log definition

  • noun:
    • A usually large area of a trunk or limb of a fallen or felled tree.
    • a lengthy thick portion of trimmed, unhewn wood.
    • Nautical a tool trailed from a ship to determine its speed through the water.
    • Nautical an archive of a ship's speed, its progress, and any shipboard events of navigational value.
    • Nautical The guide for which this record is held.
    • A record of an automobile's overall performance, because the journey record of an aircraft.
    • accurate documentation, since the overall performance of a machine or the progress of an undertaking: some type of computer log; a vacation log.
    • A logarithm.
    • logarithm
    • The trunk of a dead tree, cleared of limbs.
    • Any cumbersome piece as cut from above, made use of as wood, gas etc.
    • any such thing formed like a log; a cylinder.
    • A floating unit, typically of wood, utilized in navigation to estimate the speed of a vessel through water.
    • A logbook.
    • A blockhead, really dumb individual.
    • A longboard.
    • A rolled dessert with completing.
    • A bowel movement.
    • A logbook, or journal of a vessel (or aircraft)'s progress
    • A chronological record of actions, performances, computer/network usage, etc.
    • A Hebrew way of measuring fluids, containing 2.37 gills.
    • A bulky little bit of lumber with not already been shaped by hewing or sawing.
    • An apparatus for measuring the rate of a ship's motion through the water.
    • The record associated with rate of speed of a ship or airplane, and of the course of its progress through the duration of a voyage; also, the entire nautical record of a ship's cruise or voyage; a log slate; a log guide.
    • accurate documentation and tabulated statement regarding the person(s) operating, businesses performed, resources used, as well as the work carried out by any machine, unit, or system.
    • A weight or block near the no-cost end of a hoisting rope to prevent it from becoming attracted through sheave.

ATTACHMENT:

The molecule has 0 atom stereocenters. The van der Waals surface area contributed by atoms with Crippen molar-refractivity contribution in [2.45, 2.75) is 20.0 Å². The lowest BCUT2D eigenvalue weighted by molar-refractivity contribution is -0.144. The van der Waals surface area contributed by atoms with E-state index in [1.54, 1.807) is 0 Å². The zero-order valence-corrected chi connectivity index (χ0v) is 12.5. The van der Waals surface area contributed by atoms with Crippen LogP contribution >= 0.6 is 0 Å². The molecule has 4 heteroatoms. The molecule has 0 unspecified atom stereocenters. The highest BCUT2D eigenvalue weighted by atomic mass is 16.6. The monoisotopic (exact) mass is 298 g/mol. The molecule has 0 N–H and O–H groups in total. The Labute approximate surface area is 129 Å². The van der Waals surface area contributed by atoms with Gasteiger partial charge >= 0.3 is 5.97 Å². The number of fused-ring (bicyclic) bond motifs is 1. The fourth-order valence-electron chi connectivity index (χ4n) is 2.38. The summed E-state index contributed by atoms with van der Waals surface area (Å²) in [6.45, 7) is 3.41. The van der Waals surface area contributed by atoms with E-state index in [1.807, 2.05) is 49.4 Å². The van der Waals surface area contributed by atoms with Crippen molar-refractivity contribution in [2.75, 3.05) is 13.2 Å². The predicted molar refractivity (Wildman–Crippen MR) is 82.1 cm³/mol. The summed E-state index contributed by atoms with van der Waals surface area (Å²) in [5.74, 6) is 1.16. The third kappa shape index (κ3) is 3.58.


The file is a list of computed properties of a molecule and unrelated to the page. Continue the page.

• accurate documentation of tasks done within a course, or alterations in a database or file on a pc, and usually kept as a file in computer.
    • A bulky piece or stick of unhewn wood; a length of wood as cut from trunk or a sizable limb of a tree; specifically, an unsplit stick of wood with butted finishes prepared for sawing.
    • Figuratively, a dull, heavy, stolid, or stupid individual.
    • Nautical, an apparatus for measuring the rapidity of a ship's motion.
    • ergo The record of a ship's development, or a tabulated summary of the performance for the machines and boilers, etc.; a log-book.
    • A Hebrew liquid measure, the seventy-second section of a bath, or about a pint. It appears to possess been of Babylonian origin, becoming one sixtieth of a maxis.
    • The acronym of logarithm. Thus, log. 3 = 0.4771213 is an equation offering the worth associated with logarithm of 3.
    • plural A jail (previously built of logs).
    • In tailoring, a document which fixes the full time become credited to journeymen for making a specified type of apparel, the guys being paid nominally per hour. N. E. D. additionally attributive: as, a log shop.
    • calculating instrument that contains a float that trails from a ship by a knotted range in order to gauge the ship's rate through water
    • a written record of occasions on a voyage (of a ship or plane)
    • a segment for the trunk area of a tree when stripped of branches
    • a written record of communications delivered or obtained
    • the exponent necessary to create a given number
  • verb-transitive:
    • To decrease, trim, and carry the wood of (a piece of land).
    • To cut (timber) into unhewn areas.
    • To type in a record, by a ship or an aircraft.
    • To travel (a specified distance, time, or rate): logged 30,000 environment miles in April.
    • to invest or accumulate (time): had logged 25 many years with the organization.
    • To enter in a ship's log book.
    • To record any occasion in a logbook, specially an event concerning the procedure of a device or product.
  • verb-intransitive:
    • To cut down, trim, and haul timber.
    • to take part in the business of cutting or transporting logs for wood; to leave logs.
    • to go back and forth; to rock.
  • phrasal-verb:
    • in To come into a computer the details needed to begin a session.
    • out To enter into a computer the demand to end a session.
  • verb:
    • To cut woods into logs
    • To reduce (woods).
    • traveling at a specified rate, as ascertained by chip sign
    • To decrease trees in a location, harvesting and carrying the logs as timber
    • to help make, to incorporate an entry (or even more) in a log(book).
    • traveling (a distance) as shown in a logbook
    • to maneuver to-and-fro; to rock.
    • get into a log, as on ships and airplanes
    • slice lumber, as with forests and forests
  • others:
    • made of logs; comprising logs: since, a log cabin; a log fort or bridge.
    • To reduce into logs.
    • To reduce trees and obtain on logs from the forest for sawing into panels, etc.: as, to take part in logging.
    • To capture or type in the log-book.
    • showing because of the sign of log, as a rate of speed on an hourly basis: as, the ship logs ten knots.
    • to maneuver backward and forward; rock. See logging-rock.
    • Nautical, to type in a log-book the name of a person, together with his offense therefore the penalty mounted on it; ergo, to fine.

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